Despite the innovative nature of the prototypes, there are limitations. For example, artificial intelligence systems have a weak capacity to recognize and understand context. So how does the system determine the point at which an individual user is becoming overwhelmed with incoming feedback? For an average user with a small following it might not take much, whereas a seasoned activist or a public figure with thousands, if not millions, of followers might have a much higher threshold (World Wide Web Foundation, 2021). 

Systems also have a weak ability to recognize when incoming feedback is actually abusive. The aspect of recognizing cultural and language differences comes into play here, as abusive words and content can be context-specific (World Wide Web Foundation, 2021). Systems, and even the individuals building them, may lack this overall capacity for this level of nuance.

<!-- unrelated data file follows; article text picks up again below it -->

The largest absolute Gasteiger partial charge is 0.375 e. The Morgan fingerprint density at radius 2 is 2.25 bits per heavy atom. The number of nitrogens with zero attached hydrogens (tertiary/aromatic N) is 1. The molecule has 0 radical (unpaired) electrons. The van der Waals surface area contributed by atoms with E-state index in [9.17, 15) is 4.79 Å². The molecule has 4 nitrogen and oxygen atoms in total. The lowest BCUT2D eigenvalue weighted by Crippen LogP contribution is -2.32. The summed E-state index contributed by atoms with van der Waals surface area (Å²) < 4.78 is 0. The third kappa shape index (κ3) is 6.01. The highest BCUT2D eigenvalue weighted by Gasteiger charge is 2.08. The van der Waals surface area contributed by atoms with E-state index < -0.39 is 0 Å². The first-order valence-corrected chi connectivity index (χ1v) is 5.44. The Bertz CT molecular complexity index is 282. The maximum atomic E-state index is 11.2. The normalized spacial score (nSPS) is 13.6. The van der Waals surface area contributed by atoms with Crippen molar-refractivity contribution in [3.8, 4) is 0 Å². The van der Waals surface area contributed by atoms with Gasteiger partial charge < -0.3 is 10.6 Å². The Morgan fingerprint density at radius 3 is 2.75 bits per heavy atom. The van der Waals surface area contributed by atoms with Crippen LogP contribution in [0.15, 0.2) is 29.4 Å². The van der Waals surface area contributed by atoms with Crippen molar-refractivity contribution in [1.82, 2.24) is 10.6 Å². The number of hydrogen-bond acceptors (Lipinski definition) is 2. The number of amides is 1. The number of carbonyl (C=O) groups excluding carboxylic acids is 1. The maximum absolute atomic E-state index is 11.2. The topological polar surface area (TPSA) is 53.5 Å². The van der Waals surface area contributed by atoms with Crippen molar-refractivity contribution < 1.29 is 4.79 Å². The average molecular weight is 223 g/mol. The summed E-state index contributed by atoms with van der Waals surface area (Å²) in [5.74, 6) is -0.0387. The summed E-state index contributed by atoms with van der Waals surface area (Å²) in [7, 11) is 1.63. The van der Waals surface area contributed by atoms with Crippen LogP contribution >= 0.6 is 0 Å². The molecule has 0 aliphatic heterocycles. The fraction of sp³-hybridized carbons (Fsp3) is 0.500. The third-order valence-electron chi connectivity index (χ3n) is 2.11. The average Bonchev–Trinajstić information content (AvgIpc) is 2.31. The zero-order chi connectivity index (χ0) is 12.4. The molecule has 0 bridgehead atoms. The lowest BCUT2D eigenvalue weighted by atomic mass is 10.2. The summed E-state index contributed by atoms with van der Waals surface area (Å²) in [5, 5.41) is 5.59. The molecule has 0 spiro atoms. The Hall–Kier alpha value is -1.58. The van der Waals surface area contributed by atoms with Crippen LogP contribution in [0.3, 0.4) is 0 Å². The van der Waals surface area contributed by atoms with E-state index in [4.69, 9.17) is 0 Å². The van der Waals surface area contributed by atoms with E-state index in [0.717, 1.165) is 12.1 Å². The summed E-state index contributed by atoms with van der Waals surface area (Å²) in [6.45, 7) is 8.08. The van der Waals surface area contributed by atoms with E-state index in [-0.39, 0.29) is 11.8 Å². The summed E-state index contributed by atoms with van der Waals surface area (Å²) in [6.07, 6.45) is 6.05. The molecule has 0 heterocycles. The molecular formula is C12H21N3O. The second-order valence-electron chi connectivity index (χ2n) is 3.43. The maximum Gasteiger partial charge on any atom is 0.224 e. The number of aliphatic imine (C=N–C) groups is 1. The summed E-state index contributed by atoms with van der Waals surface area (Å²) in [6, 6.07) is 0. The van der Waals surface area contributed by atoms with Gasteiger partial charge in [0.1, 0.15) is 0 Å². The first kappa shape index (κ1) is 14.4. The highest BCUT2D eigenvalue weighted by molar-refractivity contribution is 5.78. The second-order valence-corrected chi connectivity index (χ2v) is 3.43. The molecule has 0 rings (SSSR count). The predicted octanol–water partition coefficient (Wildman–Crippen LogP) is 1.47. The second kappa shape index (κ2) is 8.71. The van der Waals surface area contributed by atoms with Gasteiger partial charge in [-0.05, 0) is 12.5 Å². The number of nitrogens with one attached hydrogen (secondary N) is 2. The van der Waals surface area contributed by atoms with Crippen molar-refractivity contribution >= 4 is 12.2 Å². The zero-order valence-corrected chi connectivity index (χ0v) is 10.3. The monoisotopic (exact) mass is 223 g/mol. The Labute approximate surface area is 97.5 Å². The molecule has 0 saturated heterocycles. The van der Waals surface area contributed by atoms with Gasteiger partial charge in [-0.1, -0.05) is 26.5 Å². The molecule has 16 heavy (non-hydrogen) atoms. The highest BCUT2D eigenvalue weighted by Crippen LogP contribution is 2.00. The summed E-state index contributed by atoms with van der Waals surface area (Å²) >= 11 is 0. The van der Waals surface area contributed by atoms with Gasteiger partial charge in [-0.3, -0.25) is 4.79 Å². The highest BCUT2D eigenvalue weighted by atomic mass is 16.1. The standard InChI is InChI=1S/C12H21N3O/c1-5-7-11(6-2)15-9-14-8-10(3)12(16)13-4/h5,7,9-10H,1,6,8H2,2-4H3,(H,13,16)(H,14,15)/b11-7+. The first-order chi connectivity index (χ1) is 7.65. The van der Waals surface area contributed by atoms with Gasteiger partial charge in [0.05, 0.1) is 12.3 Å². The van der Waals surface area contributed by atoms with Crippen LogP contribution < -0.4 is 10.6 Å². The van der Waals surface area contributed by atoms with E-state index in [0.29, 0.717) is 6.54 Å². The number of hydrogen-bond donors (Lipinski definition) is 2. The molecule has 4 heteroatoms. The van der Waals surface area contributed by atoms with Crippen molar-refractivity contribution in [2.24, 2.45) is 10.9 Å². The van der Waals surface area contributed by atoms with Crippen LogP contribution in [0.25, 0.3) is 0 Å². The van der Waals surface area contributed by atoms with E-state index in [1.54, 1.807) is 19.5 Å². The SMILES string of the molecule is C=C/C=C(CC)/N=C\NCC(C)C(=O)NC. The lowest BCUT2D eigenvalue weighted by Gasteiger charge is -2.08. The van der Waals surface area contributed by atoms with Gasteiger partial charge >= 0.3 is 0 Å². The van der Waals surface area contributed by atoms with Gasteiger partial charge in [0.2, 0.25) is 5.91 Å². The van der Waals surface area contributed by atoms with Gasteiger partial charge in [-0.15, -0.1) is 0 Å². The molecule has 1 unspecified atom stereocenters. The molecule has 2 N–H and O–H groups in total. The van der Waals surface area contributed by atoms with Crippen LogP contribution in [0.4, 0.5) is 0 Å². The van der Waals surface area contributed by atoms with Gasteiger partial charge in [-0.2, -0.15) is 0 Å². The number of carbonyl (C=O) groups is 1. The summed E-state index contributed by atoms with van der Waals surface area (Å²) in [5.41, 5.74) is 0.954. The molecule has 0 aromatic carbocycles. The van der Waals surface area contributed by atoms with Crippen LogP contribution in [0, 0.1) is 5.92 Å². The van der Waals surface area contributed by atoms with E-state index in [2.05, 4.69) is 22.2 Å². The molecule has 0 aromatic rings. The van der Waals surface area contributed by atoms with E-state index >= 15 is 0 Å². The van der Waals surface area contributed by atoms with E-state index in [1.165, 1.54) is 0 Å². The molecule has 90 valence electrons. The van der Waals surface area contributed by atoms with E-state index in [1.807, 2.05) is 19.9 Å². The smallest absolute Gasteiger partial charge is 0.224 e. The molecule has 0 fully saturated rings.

Tech industry leaders have signed on to these commitments and it is a step in the right direction. These prototypes also offer useful, innovative tools that can provide protection to women. However, such solutions do not get at the root of online gender-based violence. In a way, it feels akin to putting up reflective, soundproof glass between women and other users; you may no longer hear or see the crowd of people yelling and screaming, but that doesn’t mean they are not there, or that they’ve stopped. 


Changing social norms and building a feminist internet

The critical question is then, does a digital solution to online gender-based harassment even exist? To a certain extent, I would argue no. According to O’Donnell et al., “Online is an environment where the social norms that justify and perpetuate GBV, normalising it as an everyday aspect of gender relations, are alive and flourishing (2018, pg. 223).” Given that such norms are grounded in offline power relations, it follows that a systemic offline response is needed in parallel to a digital response. This is where tools and concepts from the development and activist community may have a role to play.